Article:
abstractNote = {In this study we examine feasibility for steam reforming the mixed oxygenate aqueous fraction derived from mildly hydrotreated fast pyrolysis bio-oils. Catalysts selective towards hydrogen formation and resistant to carbon formation utilizing feeds with relatively low steam-to-carbon (S/C) ratios are desired. Rh (5 wt%), Pt (5 wt%), Ru (5 wt%), Ir (5 wt%), Ni (15 wt%), and Co (15 wt%) metals supported on MgAl2O4 were evaluated for catalytic performance at 500°C and 1 atm using a complex feed mixture comprising of acids, polyols, cycloalkanes, and phenolic compounds. The Rh catalyst was found to be the most active and resistant to carbon formation. The Ni and Co catalysts were found to be more active than the other noble metal catalysts investigated (Pt, Ru, and Ir). However, Ni was found to form significantly more carbon (coke) on the catalyst surface. Furthermore, Co was found to be the most selective towards H2 formation. Evaluating the effect of temperature on stability for the Rh catalyst we found that catalyst stability was best when operated at 500°C as compared to the higher temperatures investigated (700, 800°C). When operating at 700°C significantly more graphitic formation was observed on the spent catalyst surface. Operating at 800°C resulted in reactor plugging as a result of thermal decomposition of the reactants. Thus, a concept analogous to the petroleum industries’ use of a pre-reformer, operated at approximately 500°C for steam reforming of the heavier naphtha components, followed by a high temperature methane reforming operated in the 600-850°C temperature range, could be applied in the case of steam reforming biomass derived oxygenates. Moreover, stability evaluations were performed over the Rh, Ni, and Co catalysts at 500°C and 1 atm, under similar initial conversions, reveal the Co catalyst to be the most stable and selective towards H2 production. Conversion and selectivity to CH4 over Co remained relatively stable at approximately 80% and 1.2%, respectively. By contrast, the Rh and Ni catalysts CH4 selectivity’s were approximately 7-8%. Thus suggesting that a Co type catalyst may be more suitable for the steam reforming of biomass derived oxygenates as compared to the more conventional Ni and Rh type steam reforming catalysts. However, deposition of carbon on the surface was observed. High resolution TEM on the spent catalysts revealed the formation of graphitic carbon on the Rh catalyst, and filamentous carbon formation was observed on both the Ni and Co catalysts, albeit less pronounced on Co. Thus there is certainly opportunity for improvement in Co catalyst design and/or with process optimization.},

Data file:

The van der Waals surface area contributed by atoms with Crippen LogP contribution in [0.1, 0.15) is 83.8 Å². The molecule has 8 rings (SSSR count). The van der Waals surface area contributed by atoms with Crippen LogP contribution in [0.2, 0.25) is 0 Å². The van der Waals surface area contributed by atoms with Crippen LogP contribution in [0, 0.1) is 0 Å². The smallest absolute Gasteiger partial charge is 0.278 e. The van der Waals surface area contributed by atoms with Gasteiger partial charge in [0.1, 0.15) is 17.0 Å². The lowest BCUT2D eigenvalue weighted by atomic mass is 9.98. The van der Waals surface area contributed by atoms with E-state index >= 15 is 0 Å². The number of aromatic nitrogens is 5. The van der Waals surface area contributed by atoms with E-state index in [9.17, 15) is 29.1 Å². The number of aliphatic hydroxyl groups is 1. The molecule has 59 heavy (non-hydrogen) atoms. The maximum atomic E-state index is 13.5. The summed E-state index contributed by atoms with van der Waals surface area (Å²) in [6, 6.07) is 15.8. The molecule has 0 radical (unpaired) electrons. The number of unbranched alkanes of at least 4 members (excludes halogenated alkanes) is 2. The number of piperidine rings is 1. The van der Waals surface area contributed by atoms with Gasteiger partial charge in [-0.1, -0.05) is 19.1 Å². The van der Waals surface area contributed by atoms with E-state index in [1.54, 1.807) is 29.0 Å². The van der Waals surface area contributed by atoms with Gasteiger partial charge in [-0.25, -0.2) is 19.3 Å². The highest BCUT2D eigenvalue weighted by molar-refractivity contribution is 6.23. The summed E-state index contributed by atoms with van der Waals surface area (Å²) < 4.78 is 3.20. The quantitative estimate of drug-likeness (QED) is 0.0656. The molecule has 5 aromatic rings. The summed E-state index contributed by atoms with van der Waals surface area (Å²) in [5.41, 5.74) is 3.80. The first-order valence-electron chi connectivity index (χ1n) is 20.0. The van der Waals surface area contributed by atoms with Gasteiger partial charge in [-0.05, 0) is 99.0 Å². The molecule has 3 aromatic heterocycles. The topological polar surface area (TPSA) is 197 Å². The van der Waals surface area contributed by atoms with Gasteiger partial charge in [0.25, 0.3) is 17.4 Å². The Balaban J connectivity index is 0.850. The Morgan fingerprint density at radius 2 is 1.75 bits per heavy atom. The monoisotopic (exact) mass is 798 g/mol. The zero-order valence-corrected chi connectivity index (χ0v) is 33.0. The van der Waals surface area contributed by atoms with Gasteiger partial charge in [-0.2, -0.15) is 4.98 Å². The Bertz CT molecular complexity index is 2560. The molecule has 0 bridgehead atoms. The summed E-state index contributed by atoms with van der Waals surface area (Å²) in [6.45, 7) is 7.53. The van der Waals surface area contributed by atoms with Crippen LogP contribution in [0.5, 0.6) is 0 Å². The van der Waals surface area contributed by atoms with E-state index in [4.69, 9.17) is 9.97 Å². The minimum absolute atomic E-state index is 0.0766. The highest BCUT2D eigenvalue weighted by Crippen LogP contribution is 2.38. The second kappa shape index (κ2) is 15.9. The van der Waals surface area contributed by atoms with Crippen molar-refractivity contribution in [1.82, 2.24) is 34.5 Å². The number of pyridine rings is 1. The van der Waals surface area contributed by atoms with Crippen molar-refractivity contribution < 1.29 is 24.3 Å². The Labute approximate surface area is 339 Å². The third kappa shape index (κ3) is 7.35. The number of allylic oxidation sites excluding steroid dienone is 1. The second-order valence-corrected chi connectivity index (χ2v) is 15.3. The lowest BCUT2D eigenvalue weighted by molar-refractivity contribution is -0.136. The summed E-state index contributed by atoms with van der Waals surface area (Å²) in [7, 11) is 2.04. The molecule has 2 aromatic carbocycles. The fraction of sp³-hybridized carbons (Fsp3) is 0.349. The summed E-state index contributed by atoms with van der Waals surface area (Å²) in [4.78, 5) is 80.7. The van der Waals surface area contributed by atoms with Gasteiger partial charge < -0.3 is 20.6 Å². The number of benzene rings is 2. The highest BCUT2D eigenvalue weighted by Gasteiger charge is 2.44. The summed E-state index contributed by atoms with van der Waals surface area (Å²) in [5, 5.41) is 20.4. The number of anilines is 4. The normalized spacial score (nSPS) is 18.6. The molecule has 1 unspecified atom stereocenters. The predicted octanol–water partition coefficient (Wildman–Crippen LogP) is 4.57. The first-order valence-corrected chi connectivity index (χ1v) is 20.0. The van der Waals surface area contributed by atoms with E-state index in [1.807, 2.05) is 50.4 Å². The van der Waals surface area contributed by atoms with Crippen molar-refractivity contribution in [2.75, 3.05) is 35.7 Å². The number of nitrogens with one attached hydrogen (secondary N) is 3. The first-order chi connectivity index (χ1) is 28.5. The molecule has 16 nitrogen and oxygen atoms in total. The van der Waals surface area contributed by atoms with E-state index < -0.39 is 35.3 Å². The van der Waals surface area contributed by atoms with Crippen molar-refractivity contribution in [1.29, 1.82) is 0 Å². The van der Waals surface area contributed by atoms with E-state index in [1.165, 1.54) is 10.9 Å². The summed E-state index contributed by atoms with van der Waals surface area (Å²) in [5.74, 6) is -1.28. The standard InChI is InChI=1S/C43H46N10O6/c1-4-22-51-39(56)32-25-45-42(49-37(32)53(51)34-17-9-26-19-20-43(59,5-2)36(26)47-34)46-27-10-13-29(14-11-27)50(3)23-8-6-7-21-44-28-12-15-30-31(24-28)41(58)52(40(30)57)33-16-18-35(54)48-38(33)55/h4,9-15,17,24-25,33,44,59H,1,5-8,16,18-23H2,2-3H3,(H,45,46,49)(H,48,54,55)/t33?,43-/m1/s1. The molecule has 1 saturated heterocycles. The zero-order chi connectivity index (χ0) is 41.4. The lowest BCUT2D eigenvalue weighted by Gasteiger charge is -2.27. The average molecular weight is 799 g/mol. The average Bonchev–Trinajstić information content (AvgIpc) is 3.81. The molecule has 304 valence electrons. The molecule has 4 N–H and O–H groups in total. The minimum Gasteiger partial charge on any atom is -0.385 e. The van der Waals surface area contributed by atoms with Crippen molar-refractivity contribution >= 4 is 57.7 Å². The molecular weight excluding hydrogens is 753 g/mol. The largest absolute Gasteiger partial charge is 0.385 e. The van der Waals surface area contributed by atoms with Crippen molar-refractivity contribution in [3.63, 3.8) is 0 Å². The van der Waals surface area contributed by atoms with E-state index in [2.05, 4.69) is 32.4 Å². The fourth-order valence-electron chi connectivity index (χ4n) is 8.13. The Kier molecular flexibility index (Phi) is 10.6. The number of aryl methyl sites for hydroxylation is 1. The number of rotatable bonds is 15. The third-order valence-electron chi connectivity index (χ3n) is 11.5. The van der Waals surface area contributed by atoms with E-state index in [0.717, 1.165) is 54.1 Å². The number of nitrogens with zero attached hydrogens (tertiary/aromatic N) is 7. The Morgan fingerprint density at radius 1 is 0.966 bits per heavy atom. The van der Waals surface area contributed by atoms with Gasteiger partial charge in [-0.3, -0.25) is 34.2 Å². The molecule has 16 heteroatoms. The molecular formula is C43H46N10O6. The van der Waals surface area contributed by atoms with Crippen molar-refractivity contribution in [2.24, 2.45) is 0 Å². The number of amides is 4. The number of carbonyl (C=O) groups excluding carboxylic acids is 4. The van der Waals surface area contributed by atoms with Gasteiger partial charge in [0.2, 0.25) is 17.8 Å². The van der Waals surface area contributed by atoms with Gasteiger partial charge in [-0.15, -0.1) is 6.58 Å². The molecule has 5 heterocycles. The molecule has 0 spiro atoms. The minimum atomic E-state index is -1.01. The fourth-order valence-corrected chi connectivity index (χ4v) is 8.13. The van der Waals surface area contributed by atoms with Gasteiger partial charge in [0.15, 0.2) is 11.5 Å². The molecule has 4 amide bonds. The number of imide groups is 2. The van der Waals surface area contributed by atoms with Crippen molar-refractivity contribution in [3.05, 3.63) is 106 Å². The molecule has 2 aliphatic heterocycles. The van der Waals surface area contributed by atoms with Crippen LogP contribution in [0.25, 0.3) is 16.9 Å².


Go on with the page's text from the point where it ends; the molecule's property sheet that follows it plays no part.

doi = {10.1016/j.cattod.2015.11.046},
url = {https://www.osti.gov/biblio/1252849}, journal = {Catalysis Today},
issn = {0920-5861},
number = C,
volume = 269,
place = {United States},
year = {2016},
month = {7}
}

Works referenced in this record:

Synthesis of Transportation Fuels from Biomass: Chemistry, Catalysts, and Engineering
journal, September 2006


Production of jet and diesel fuel range alkanes from waste hemicellulose-derived aqueous solutions
journal, January 2010


Developments in direct thermochemical liquefaction of biomass: 1983-1990